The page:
Ai’aoskiikowaata (providing guidance to youth): Supporting healthy transitions from government care to independent living

Janice Victor, University of Lethbridge

About Janice

Fundings
CA$85,579.20 over 3 years

Major partners
Blackfoot Language and Culture Program ; Ministry of Children’s services’ the Calgary Homeless Foundation; The Family Centre, Lethbridge

Abstract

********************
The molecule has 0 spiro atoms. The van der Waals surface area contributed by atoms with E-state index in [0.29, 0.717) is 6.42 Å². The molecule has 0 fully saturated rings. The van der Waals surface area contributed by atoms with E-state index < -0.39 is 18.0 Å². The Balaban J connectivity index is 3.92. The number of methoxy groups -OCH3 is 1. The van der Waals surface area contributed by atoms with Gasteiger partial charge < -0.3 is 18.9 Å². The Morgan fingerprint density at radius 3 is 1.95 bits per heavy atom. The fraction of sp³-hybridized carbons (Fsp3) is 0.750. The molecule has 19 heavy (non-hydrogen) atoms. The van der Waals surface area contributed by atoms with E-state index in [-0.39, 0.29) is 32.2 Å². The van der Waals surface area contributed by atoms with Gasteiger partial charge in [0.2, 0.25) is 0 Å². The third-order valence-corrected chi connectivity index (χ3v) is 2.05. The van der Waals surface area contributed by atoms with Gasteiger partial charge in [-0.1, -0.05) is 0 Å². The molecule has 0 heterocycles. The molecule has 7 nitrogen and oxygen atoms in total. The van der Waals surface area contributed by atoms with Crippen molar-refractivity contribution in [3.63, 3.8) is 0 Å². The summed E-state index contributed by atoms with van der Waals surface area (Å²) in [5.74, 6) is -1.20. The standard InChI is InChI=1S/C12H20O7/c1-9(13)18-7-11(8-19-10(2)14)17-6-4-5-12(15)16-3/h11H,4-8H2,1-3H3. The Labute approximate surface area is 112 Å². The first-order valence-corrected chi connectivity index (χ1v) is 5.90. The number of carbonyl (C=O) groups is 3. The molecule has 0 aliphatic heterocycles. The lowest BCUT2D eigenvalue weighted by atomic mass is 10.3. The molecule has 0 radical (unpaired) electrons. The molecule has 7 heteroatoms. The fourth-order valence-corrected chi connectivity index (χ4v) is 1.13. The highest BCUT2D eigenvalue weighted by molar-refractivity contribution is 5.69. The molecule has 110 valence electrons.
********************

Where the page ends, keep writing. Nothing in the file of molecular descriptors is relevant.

Disproportionately represented in child welfare systems, Indigenous youth are at higher risk for homelessness, addiction, criminalization, and poor educational and health outcomes. Indigenous homelessness describes a deep sense of dislocation from traditional lands, cultural knowledge, community, family, and identity that are interwoven with intergenerational trauma. Placement in government care magnifies the experience of Indigenous homelessness by disconnecting youth from the cultural resources that provide resilience. In the absence of Ai’aoskiikowaata, Blackfoot for “providing guidance to youth (through ceremony and culture),” Indigenous youth are preemptively pushed into independence without adequate support or resources. This research employs two studies to investigate youths’ experiences of transitioning out of government care in three southern Alberta locations. The first study gathers young adults’ first-hand knowledge of exiting care through a multi-media storytelling project. The second surveys Indigenous and non-Indigenous young adults on their care experiences, exposure to traditional culture, and current life outcomes. This project can inform legislators and knowledge users about: the protective factors associated with culturally-appropriate resources; prevention and support strategies for Indigenous youth; service and programming gaps; and the relationship between youths’ experiences in care and life quality as measured by housing status and the social determinants of health.